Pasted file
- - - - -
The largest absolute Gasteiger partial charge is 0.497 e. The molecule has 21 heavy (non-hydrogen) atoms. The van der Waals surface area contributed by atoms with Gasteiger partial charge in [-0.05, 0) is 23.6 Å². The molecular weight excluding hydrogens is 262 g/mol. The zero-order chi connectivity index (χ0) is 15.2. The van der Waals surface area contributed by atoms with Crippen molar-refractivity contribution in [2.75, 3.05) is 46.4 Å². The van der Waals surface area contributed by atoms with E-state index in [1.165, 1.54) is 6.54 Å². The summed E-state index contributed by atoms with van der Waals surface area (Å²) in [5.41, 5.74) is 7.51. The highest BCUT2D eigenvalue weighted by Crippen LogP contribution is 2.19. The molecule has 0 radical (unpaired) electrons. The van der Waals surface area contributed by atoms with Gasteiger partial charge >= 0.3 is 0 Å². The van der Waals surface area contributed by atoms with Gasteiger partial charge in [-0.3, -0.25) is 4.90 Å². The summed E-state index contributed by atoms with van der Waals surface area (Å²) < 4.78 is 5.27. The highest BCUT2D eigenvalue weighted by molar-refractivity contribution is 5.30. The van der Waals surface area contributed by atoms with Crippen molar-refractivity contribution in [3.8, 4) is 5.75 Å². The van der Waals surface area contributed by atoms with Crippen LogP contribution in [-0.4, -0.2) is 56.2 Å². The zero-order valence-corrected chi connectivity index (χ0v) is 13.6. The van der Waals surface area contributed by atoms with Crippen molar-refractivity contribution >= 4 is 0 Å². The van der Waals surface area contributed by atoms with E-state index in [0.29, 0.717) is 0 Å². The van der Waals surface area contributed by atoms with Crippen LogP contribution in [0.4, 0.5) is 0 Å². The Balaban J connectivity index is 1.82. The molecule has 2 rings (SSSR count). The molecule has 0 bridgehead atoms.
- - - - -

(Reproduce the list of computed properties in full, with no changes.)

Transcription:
The largest absolute Gasteiger partial charge is 0.497 e. The molecule has 21 heavy (non-hydrogen) atoms. The van der Waals surface area contributed by atoms with Gasteiger partial charge in [-0.05, 0) is 23.6 Å². The molecular weight excluding hydrogens is 262 g/mol. The zero-order chi connectivity index (χ0) is 15.2. The van der Waals surface area contributed by atoms with Crippen molar-refractivity contribution in [2.75, 3.05) is 46.4 Å². The van der Waals surface area contributed by atoms with E-state index in [1.165, 1.54) is 6.54 Å². The summed E-state index contributed by atoms with van der Waals surface area (Å²) in [5.41, 5.74) is 7.51. The highest BCUT2D eigenvalue weighted by Crippen LogP contribution is 2.19. The molecule has 0 radical (unpaired) electrons. The van der Waals surface area contributed by atoms with Gasteiger partial charge >= 0.3 is 0 Å². The van der Waals surface area contributed by atoms with Gasteiger partial charge in [-0.3, -0.25) is 4.90 Å². The summed E-state index contributed by atoms with van der Waals surface area (Å²) < 4.78 is 5.27. The highest BCUT2D eigenvalue weighted by molar-refractivity contribution is 5.30. The van der Waals surface area contributed by atoms with Crippen molar-refractivity contribution in [3.8, 4) is 5.75 Å². The van der Waals surface area contributed by atoms with Crippen LogP contribution in [-0.4, -0.2) is 56.2 Å². The zero-order valence-corrected chi connectivity index (χ0v) is 13.6. The van der Waals surface area contributed by atoms with Crippen molar-refractivity contribution >= 4 is 0 Å². The van der Waals surface area contributed by atoms with E-state index in [0.29, 0.717) is 0 Å². The van der Waals surface area contributed by atoms with Crippen LogP contribution in [0.4, 0.5) is 0 Å². The Balaban J connectivity index is 1.82. The molecule has 2 rings (SSSR count). The molecule has 0 bridgehead atoms.